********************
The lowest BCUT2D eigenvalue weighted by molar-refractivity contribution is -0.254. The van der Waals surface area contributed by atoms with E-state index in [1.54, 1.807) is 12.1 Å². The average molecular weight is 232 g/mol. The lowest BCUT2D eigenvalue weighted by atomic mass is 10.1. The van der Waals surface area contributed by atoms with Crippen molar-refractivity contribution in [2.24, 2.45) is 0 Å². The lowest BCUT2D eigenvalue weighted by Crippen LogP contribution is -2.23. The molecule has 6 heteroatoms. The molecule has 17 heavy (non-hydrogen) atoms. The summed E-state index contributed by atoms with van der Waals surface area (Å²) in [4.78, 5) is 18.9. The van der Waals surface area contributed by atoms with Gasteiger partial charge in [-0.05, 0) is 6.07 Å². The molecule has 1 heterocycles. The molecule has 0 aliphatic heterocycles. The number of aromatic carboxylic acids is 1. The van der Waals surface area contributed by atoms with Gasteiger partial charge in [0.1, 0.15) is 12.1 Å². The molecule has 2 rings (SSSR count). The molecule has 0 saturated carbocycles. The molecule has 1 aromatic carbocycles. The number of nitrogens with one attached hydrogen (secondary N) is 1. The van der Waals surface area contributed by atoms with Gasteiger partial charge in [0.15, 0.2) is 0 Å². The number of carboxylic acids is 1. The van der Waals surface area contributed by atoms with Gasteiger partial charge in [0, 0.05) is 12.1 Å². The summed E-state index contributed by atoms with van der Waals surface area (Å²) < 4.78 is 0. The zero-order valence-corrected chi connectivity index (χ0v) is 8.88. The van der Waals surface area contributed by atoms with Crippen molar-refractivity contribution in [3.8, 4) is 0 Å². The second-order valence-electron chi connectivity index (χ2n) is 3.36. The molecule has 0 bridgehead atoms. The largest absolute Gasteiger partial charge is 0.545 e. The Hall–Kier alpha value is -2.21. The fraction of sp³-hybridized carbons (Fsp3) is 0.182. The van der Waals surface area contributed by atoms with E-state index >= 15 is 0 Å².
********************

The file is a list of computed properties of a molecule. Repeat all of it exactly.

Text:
The lowest BCUT2D eigenvalue weighted by molar-refractivity contribution is -0.254. The van der Waals surface area contributed by atoms with E-state index in [1.54, 1.807) is 12.1 Å². The average molecular weight is 232 g/mol. The lowest BCUT2D eigenvalue weighted by atomic mass is 10.1. The van der Waals surface area contributed by atoms with Crippen molar-refractivity contribution in [2.24, 2.45) is 0 Å². The lowest BCUT2D eigenvalue weighted by Crippen LogP contribution is -2.23. The molecule has 6 heteroatoms. The molecule has 17 heavy (non-hydrogen) atoms. The summed E-state index contributed by atoms with van der Waals surface area (Å²) in [4.78, 5) is 18.9. The van der Waals surface area contributed by atoms with Gasteiger partial charge in [-0.05, 0) is 6.07 Å². The molecule has 1 heterocycles. The molecule has 0 aliphatic heterocycles. The number of aromatic carboxylic acids is 1. The van der Waals surface area contributed by atoms with Gasteiger partial charge in [0.1, 0.15) is 12.1 Å². The molecule has 2 rings (SSSR count). The molecule has 0 saturated carbocycles. The molecule has 1 aromatic carbocycles. The number of nitrogens with one attached hydrogen (secondary N) is 1. The van der Waals surface area contributed by atoms with Gasteiger partial charge in [0.15, 0.2) is 0 Å². The number of carboxylic acids is 1. The van der Waals surface area contributed by atoms with Gasteiger partial charge in [0, 0.05) is 12.1 Å². The summed E-state index contributed by atoms with van der Waals surface area (Å²) < 4.78 is 0. The zero-order valence-corrected chi connectivity index (χ0v) is 8.88. The van der Waals surface area contributed by atoms with Crippen molar-refractivity contribution in [3.8, 4) is 0 Å². The second-order valence-electron chi connectivity index (χ2n) is 3.36. The molecule has 0 bridgehead atoms. The largest absolute Gasteiger partial charge is 0.545 e. The Hall–Kier alpha value is -2.21. The fraction of sp³-hybridized carbons (Fsp3) is 0.182. The van der Waals surface area contributed by atoms with E-state index >= 15 is 0 Å².